Or, does it disclose a concern at Coleman (as elsewhere with folks in America) of the war in Europe escalating and the prospect of brass being in short supply in the not-too-distant future (so best get cracking on churning out those steel tanks to conserve the brass for our fuel valves)?

    Just a thought.

    Regards,

    John
     
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  12. Doc Mark

    Doc Mark Subscriber

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    Hello, Lance,

    I most certainly did not toss the old generator, and actually was planning to work on it a bit, when time presents. The cleaning needle was snapped off by someone who did not take their time when last working on that old and venerable stove...... no idea who might have done that....... :^o :^o :oops: :oops: :whistle: :whistle: 8-[ 8-[ :doh: :doh: ](*,) ](*,)

    Do you need it for a project you have going? If so, I'll be glad to send it to you. But, if not, I'd like to keep it as a spare, even though I have a feeling that my old '47 Speedmaster will likely never need it! ;) :thumbup: :thumbup: Let me know your thoughts, and we can go from there. Take care, and God Bless!

    Every Good Wish,
    Doc
     
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  13. flivver

    flivver United States Subscriber

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    John: Yes the U.S. declared war After Pearl Harbor, however we had been in war effort mode for several years. Had we not been shipping war effort material to the U.K. and other allies for years prior our entering the war? Is it not odd that a capital war ship takes over three years to design and manufacture yet less than a year after our navy was destroyed at Pearl we had the worlds largest navy? Mike...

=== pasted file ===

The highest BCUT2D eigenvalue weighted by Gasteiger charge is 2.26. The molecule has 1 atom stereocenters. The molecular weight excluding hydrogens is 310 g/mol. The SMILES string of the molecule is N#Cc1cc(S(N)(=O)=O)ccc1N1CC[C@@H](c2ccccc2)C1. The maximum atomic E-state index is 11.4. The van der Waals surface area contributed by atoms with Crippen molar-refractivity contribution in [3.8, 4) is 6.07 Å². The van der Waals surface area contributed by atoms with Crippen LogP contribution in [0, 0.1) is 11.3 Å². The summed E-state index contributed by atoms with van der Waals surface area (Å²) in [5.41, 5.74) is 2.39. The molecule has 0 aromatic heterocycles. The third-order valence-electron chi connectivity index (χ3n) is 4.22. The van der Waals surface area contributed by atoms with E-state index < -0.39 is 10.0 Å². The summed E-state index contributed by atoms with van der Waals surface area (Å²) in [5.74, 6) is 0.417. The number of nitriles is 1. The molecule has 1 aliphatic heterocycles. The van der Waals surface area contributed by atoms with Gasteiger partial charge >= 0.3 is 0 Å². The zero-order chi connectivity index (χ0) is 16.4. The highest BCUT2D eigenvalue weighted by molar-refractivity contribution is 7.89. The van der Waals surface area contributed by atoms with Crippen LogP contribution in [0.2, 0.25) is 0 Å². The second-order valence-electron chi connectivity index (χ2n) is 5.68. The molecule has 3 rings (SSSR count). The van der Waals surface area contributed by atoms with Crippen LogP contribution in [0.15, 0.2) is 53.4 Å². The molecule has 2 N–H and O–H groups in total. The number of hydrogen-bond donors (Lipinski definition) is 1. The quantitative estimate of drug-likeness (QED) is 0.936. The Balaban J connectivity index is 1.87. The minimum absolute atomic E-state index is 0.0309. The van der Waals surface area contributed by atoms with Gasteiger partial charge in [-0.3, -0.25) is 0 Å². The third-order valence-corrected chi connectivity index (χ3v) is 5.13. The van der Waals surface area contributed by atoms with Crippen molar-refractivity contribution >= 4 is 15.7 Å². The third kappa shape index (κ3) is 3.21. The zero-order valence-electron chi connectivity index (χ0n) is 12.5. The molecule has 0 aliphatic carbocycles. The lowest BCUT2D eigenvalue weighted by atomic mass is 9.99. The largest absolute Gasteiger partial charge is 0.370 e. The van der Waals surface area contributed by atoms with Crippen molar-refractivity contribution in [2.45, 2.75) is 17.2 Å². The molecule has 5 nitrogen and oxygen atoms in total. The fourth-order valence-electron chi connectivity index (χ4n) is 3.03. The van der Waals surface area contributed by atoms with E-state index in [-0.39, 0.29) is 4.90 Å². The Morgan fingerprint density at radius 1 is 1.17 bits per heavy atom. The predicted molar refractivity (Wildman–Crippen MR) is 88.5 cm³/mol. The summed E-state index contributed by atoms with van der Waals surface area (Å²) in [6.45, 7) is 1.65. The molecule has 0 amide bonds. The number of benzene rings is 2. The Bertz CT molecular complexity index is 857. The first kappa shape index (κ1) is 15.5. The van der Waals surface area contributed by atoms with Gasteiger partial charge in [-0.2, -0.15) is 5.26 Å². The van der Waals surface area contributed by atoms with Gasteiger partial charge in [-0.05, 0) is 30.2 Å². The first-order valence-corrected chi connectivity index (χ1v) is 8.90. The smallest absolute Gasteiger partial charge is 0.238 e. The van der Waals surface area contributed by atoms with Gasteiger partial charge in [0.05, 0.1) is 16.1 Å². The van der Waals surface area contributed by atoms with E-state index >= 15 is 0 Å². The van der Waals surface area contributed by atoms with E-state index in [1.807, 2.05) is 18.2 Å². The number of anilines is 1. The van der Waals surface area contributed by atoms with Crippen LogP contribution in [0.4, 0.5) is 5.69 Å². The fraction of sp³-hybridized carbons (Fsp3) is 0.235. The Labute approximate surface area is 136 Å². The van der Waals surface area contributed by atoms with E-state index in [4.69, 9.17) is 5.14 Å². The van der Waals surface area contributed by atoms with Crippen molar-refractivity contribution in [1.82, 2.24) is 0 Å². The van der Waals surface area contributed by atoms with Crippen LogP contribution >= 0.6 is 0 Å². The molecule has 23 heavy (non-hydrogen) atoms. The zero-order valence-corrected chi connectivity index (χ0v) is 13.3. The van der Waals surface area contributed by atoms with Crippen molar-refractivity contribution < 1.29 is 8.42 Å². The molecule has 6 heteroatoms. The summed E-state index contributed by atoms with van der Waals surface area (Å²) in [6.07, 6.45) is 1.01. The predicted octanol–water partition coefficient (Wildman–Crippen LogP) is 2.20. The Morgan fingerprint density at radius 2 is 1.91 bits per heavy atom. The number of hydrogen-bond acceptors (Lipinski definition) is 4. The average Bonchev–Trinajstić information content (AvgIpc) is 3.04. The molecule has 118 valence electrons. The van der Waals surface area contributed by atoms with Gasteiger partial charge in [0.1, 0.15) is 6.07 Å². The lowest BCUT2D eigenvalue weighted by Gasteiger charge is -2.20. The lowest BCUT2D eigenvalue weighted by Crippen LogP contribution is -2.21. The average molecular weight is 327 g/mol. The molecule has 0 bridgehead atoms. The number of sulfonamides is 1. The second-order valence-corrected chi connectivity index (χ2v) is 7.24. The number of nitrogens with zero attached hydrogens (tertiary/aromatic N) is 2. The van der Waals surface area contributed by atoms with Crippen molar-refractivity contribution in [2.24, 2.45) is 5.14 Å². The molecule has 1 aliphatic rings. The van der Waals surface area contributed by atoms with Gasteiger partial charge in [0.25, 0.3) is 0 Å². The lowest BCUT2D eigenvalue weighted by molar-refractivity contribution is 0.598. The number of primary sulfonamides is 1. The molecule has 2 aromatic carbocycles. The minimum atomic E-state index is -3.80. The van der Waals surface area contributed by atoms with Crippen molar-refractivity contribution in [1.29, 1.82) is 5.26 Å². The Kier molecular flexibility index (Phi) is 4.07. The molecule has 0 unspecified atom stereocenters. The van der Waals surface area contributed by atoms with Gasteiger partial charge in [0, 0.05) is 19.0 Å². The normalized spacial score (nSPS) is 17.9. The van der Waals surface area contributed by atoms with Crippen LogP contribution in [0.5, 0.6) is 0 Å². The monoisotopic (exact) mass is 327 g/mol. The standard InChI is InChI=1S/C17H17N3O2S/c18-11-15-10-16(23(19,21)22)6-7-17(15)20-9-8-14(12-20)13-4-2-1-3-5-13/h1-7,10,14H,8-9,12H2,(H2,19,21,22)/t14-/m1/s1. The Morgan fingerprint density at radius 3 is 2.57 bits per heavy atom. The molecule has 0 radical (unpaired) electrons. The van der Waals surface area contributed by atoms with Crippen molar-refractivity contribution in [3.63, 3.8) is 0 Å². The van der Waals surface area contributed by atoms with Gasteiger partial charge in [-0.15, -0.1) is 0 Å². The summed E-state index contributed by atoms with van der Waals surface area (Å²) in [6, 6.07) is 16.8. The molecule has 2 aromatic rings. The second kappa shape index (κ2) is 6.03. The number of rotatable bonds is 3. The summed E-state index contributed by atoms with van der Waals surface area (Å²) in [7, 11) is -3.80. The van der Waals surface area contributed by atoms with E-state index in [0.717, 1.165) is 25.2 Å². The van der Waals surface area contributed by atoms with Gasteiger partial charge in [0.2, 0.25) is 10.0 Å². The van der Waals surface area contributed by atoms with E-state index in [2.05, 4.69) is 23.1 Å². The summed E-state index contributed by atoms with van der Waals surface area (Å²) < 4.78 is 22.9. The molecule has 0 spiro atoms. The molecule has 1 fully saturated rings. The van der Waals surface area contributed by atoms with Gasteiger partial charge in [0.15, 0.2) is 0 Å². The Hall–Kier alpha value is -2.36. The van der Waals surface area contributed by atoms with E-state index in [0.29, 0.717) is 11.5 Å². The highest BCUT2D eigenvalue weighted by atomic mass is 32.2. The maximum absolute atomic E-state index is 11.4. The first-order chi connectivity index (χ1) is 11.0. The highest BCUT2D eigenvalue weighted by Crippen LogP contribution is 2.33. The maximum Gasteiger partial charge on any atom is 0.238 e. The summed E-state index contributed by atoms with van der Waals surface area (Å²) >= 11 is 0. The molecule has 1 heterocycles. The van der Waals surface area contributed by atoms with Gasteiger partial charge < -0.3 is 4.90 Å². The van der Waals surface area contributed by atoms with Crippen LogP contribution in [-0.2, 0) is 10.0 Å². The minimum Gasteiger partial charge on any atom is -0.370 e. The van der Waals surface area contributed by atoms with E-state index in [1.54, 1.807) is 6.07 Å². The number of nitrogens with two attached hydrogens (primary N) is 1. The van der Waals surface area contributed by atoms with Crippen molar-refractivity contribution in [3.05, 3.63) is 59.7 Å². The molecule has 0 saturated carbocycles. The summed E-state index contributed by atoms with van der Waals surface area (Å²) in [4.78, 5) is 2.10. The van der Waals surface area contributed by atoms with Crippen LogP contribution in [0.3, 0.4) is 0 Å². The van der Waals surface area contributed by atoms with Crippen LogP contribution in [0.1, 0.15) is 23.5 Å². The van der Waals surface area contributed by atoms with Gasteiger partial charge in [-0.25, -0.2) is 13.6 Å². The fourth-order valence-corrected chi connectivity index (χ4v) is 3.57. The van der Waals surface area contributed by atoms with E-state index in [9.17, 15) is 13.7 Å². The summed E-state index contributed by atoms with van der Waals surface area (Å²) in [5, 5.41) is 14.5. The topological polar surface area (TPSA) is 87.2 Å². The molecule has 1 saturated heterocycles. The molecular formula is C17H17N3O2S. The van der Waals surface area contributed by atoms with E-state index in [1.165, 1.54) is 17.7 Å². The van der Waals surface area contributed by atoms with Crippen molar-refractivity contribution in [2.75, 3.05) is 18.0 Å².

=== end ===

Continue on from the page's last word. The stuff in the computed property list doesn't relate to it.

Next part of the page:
14. presscall

    presscall United Kingdom Subscriber SotM Winner

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    Of course you're right, Mike, I was being pedantic.

    You were on a war footing, indeed, and a whole pile of brass was destined for ammo cases.

    Cheers,

    John
     
  15. Knight84

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    It was the shortage of copper that was the real problem. I still have a 1943 U.S. steel cent somewhere.
    An interesting time in history.
    With the U.S. Neutrality Acts and such.

    Cheers,
    Jeff
     
  16. hikin_jim

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    Are those steel? I thought they were zinc.

    A nice looking pair of stoves, John.
     
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  17. Knight84

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    Hi Jim.

    How is the family?

    It seems we are both right kinda. They are zinc plated/coated steel.
    Steelie

    Cheers,
    Jeff
     
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  18. Bob M

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    Hi Jim, You may want to contact Terry Marsh. He did a pretty extensive Excell spreadsheet on the 500 series. He may have some answers.
    tgmarsh@noctrl.edu

    Bob
     
  19. flivver

    flivver United States Subscriber

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    Hi all: Bob, I don't think Terry's article was about WW11 pennies.

    Jeff & Jim: You are both right; the wartime pennies were zinc "plated" with a steel core. Mike...
     
  20. hikin_jim

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    lol. I knew I hadn't ever seen any rusty ones. :)

    The family is well. Little Joyce is growing by leaps and bounds:
    IMGP1460.JPG